Nitrogen emissions to the air

​​Nitrogen emissions to the air in the Baltic Sea area

HELCOM Baltic Sea Environment Fact Sheet 2017, Published: 19 January 2018

Author: Jerzy Bartnicki, Michael Gauss, Jan Eiof Jonson, EMEP MSC-W

 

Key message

In all HELCOM Contracting Parties, nitrogen oxides emissions are lower in 2015 than in 1995 with the most significant drop of nitrogen oxides emissions in Denmark (60%) followed by Sweden (47%) and then Germany and Finland both (45%). For all HELCOM Contracting Parties except Russia, reductions of total nitrogen emissions can be observed in the period 1995 – 2015, ranging from 12% in Estonia to 47% in Denmark. Total nitrogen emissions from Russia increased by 12% from 1995 to 2015. For ammonia, annual emissions increased in three out of nine HELCOM Contracting Parties in the period 1995-2015. These are: Russia (+31%), Germany (+12%) and Latvia (+6%). In the remaining countries a decline of ammonia emissions can be noticed, with the most significant declines in Lithuania (39%) and Denmark (34%).


Results and Assessment

Relevance of the indicator for describing the developments in the environment

This indicator shows the levels and trends of annual nitrogen oxides and ammonia emissions from anthropogenic sources in HELCOM Contracting Parties into the air. The emissions of nitrogen oxides and ammonia represent the pressure of emission sources on the atmosphere above the Baltic Sea basin and catchment.


Policy relevance and policy reference

The HELCOM Ministerial Declaration of 1988 called for a 50% reduction in discharges of nutrients to air and water by 1995 with 1987 as a base year. The 1992 Helsinki Convention and the 1998 Ministerial Declaration reaffirmed the need to further reduce discharges; leading to the adoption of several relevant Recommendations concerning measures to reduce emissions from point sources and diffuse sources. In 1990 HELCOM adopted its first Recommendation on Monitoring of Airborne Pollution Load (HELCOM Recommendation 11/1), which was later superseded by the Recommendations 14/1 and 24/1.

On the European level the relevant policy to the control of emissions of nitrogen oxides and ammonia to the atmosphere is being taken in the framework of UN ECE Convention on Long-Range Transboundary Air Pollution (CLRTAP) and in the EU NEC Directive. The Executive Body of CLRTAP adopted the Protocol to Abate Acidification, Eutrophication and Ground Level Ozone in Gothenburg (Sweden) on 30 November 1999. The 1999 Protocol set emission ceilings for 2010 for four pollutants: sulphur oxides, nitrogen oxides, ammonia and Volatile Organic Compounds (VOCs).  These ceilings were negotiated on the basis of scientific assessments of pollution effects and abatement options.  Parties whose emissions had a more severe environmental or health impact and whose emissions were relatively cheap to reduce had to make the biggest cuts. The original 1999 Protocol was amended in 2012 to include national emission reduction commitments to be achieved in 2020 and beyond.  Following the revised Gothenburg Protocol, nitrogen oxides emissions in 2020 will be reduced between 18% and 56% in 31 countries, compared to 2005 annual emissions. The largest relative reductions will be in Denmark (56%), United Kingdom (55%) and France (50%). Ammonia emissions will be also reduced in the same 31 countries, but in the lower range 1-24%. The largest relative reductions of ammonia emissions will be in Denmark (24%), Finland (20%) and Sweden (15%).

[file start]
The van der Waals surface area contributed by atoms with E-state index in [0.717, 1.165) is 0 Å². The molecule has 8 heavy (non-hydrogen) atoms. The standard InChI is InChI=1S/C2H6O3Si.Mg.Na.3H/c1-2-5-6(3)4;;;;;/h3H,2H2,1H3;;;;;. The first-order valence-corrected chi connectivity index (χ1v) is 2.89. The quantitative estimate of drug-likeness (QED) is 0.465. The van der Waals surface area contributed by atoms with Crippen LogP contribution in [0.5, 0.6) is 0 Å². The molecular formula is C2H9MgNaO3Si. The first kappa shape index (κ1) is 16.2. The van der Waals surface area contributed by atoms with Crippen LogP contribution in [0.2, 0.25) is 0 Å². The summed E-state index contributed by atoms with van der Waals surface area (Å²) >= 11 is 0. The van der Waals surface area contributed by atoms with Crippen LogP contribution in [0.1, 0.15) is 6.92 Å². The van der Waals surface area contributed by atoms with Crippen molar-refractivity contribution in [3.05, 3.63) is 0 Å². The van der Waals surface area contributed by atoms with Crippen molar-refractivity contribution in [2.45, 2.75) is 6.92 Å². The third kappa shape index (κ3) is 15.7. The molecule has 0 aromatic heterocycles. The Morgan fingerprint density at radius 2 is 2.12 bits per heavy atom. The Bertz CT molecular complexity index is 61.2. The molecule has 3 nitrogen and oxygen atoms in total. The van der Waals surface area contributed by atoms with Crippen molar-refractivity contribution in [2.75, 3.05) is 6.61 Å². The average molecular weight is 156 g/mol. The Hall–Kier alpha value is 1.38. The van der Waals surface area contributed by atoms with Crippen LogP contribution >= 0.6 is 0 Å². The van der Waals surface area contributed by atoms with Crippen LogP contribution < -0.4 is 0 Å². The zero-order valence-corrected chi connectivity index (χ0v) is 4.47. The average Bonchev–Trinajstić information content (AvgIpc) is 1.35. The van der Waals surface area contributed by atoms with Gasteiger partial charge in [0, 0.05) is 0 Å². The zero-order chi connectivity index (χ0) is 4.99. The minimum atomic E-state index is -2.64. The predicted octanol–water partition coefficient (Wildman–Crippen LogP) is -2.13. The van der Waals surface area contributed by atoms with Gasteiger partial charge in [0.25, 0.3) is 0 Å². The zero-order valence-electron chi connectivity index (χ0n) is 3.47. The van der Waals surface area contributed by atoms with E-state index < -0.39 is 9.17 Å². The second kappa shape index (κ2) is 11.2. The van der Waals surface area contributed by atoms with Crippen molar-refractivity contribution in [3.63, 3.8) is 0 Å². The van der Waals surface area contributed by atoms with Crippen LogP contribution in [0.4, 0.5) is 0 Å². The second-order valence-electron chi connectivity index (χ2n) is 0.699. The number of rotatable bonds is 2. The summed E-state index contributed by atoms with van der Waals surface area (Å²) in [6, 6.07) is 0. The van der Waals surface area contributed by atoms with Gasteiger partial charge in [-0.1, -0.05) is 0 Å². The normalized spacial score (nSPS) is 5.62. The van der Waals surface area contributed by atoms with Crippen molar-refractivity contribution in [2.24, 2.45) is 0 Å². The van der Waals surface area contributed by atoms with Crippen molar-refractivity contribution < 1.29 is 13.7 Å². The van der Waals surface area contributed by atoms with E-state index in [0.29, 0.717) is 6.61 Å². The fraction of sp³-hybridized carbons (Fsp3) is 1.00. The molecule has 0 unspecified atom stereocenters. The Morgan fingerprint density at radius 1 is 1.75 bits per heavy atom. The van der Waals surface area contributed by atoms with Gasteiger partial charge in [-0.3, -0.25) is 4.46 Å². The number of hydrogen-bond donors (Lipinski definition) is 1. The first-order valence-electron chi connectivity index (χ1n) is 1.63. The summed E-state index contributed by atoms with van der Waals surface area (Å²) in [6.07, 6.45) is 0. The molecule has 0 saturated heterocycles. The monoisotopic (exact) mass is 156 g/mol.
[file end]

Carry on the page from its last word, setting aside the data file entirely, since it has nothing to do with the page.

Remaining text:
Assessment

Here we show and discuss nitrogen emission data as used in the EMEP MSC-W model calculations performed in 2017 and presented to the Third Joint session of the Working Group on Effects and the Steering Body to EMEP which took place 11-15 September 2017 in Geneva. The emissions for 2015 have been derived from the 2017 official data submissions to UNECE CLRTAP as of May 2017 The gridded distributions of the 2015 emissions have been provided by the EMEP Centre on Emission Inventories and Projections (CEIP). The emission data reported in 2017 by all HELCOM Contracted Parties except Russia seemed to be complete and plausible. Therefore no gap-filling was performed for these countries. In the case of Russia, the most recent reported data includes only the year 2013 and the gap-filling procedure was necessary (Tista et al., 2017c). For NOx emissions, national total data was calculated by the extrapolation of TNO data (Kuenen et al. 2014). National totals of ammonia emissions were calculated by extrapolation of reported data. The gridded emission data used in the model calculations this year are available on WebDab at: http://www.ceip.at/webdab_emepdatabase/emissions_emepmodels

Time series of nitrogen oxides, ammonia and total nitrogen annual emissions in the period 1995 – 2015 are shown, for all HELCOM Contracting Parties, in Figure 1. Time series of nitrogen oxides, ammonia and total nitrogen annual emissions for the same period, in percent of 1995 emissions, are shown in Figure 2.

Figure 1_nitrogen emissions 2017.png

Figure 1. Map of annual atmospheric emissions of nitrogen oxides, ammonia and total nitrogen from individual HELCOM Contracting Parties in the period 1995 – 2015. Units: ktonnes N/yr. Note: Different scales have been used for the various countries. The data cover emissions from all countries, except for Russia, where only emissions from the area covered by EMEP are included. These emission data have been used in the EMEP MSC-W model calculations performed in 2017.

Figure 2_nitrogen emissions 2017.png